By Staff Writer Eliza Esquibel
Graphics by Staff Writer An Ho
Although summer is still far-off, the end of the AP workload for many students is fast approaching. There is only one obstacle remaining: the exam. Testing begins next Monday, May 6. These final assessments will give students the opportunity to earn college credit for their dedication to more rigorous coursework. There is only one shot, which can be nerve wracking for anyone, whether they’re taking their seventh AP exam or their first. AP English teacher Dan Hardebeck had some final words for those preparing for testing. “Relax, smile, and just set your mind to doing your best; no one can ask any more than that,” said Hardebeck. Here some tips to aid last minute cram sessions and calm nerves for exam day.
- Practice Tests. A simple Google search will lead to hundreds of pages filled with AP style practice questions. On websites such as Khan Academy and albert.io, there are full length exams as well as short 15 minute practice questions based around specific topics for each AP course. These questions are taken from the College Board curriculum, so they will be similar to what will be seen on the actual exam. These sites will grade a student’s performance and provide feedback to aid future studying.
- Focus on Weaknesses. Do not avoid the most dreaded topics. Cover every base, including those that are frustrating or daunting. Those areas that a student knows well will come much more naturally on the test and do not need reviewed relentlessly just because they are easy to remember. Move on from the materials that are already secure to solidify those that are not. Students will be overall more prepared, as well as confident, when every topic is familiar to them.
- Review Videos. Recap videos, such as those on Crash Course, are often attention grabbing and relatively short. They focus on the key ideas and concepts that students must know. These videos attempt to explain the course in understandable terms, and make connections across topics within that subject. Ideas brought up in the videos can guide students to know the most signficant material and what they still need to work on, as well as provide a quick memory refresh.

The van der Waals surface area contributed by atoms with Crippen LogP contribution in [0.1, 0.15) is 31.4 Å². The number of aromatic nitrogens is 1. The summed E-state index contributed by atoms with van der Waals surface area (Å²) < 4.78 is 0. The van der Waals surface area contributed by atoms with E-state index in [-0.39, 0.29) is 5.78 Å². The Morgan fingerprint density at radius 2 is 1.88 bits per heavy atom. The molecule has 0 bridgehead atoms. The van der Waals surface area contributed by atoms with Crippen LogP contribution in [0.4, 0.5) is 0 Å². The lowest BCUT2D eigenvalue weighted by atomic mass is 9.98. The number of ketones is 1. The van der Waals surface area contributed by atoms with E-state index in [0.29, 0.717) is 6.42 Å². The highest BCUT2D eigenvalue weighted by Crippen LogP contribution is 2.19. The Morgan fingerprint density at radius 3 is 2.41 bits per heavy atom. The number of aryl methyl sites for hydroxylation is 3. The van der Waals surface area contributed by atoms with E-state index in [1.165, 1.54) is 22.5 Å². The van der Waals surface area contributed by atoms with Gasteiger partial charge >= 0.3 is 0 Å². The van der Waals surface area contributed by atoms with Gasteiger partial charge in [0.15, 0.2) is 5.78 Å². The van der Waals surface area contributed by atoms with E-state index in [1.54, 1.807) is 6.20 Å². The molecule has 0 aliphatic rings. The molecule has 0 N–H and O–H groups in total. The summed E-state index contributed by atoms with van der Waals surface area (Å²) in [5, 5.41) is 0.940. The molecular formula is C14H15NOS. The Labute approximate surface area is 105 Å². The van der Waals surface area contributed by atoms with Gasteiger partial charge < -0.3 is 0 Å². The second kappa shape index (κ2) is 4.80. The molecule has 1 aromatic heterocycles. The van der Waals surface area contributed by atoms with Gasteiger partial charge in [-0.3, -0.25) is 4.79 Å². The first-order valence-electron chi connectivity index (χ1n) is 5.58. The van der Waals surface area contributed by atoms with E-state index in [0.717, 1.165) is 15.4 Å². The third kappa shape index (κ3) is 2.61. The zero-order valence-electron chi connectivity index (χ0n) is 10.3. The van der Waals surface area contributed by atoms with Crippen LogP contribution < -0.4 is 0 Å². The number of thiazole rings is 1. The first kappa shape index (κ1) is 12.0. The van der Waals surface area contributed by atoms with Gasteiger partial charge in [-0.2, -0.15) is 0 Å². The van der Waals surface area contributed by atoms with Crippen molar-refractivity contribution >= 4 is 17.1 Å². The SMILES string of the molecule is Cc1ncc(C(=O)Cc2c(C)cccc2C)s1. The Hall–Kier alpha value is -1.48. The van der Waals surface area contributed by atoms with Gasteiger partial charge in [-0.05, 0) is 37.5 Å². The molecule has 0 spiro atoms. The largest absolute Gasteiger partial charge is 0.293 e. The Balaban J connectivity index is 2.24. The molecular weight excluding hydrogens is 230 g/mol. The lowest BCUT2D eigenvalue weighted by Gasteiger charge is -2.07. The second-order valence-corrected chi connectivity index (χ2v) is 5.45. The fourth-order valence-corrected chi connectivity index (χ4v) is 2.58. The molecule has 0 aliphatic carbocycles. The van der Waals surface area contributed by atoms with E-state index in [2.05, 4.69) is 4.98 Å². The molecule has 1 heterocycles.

- Repetition. Repeatedly reviewing specific material will make it stick. Search for Quizlet sets on the subject, or make a new one. Even a physical set of paper cards can yield success. Carefully go through the stack, committing each formula, concept, or vocabulary term to memory. Review the cards that were difficult to remember until they can be recalled at any time. Knowing the specific details can make earning a higher score much easier.
- Study Groups. It is not too late to bounce a few ideas off a friend. Find a small group of 2-5 people and get to work. Explaining ideas to other students can help determine if they makes sense, if they are accurate, or even lead to deeper and more specific understanding. Other students can aid in correcting mistakes. They can be helpful in clarifying topics that may currently be perplexing.
Tips for the day of:
- Memory Dump. Afraid of forgetting those last minute formulas or vocab definitions? Write them down on the test at the start, where they can be accessed at any point. There will be no need to worry about losing that knowledge if it is only a flip of the page away. This can also help clear a student’s mind of nerves if they know they have the accurate information at hand.
- Read directions and note details. Although AP exams are timed, do not speed through them. Work at a consistent pace to comprehend every question. Watch for the details that may be essential to selecting the right answer. Underline, circle, or box those details. Be aware of all parts of the question, as well as what it is really asking for. Do not miss a question just because the question was not read correctly.
- Answer every question. Everyone dreads those last 3 minutes of a multiple choice section when there are still 10 questions to be answered. Remain calm and continue on until that last minute. If it does come down to it, choose one letter and bubble in that answer for the rest of the questions. By picking all different letters for the remaining problems a student could easily miss every single one. In sticking with one letter, a student statistically has a better shot of answering at least one correctly.
The coming weeks may be stressful, but may also make the extra effort and dedication to academics worth it. Students have been putting in the hard work since day one this school year, and now is the time for them to show that off. Good luck and happy testing Blazers!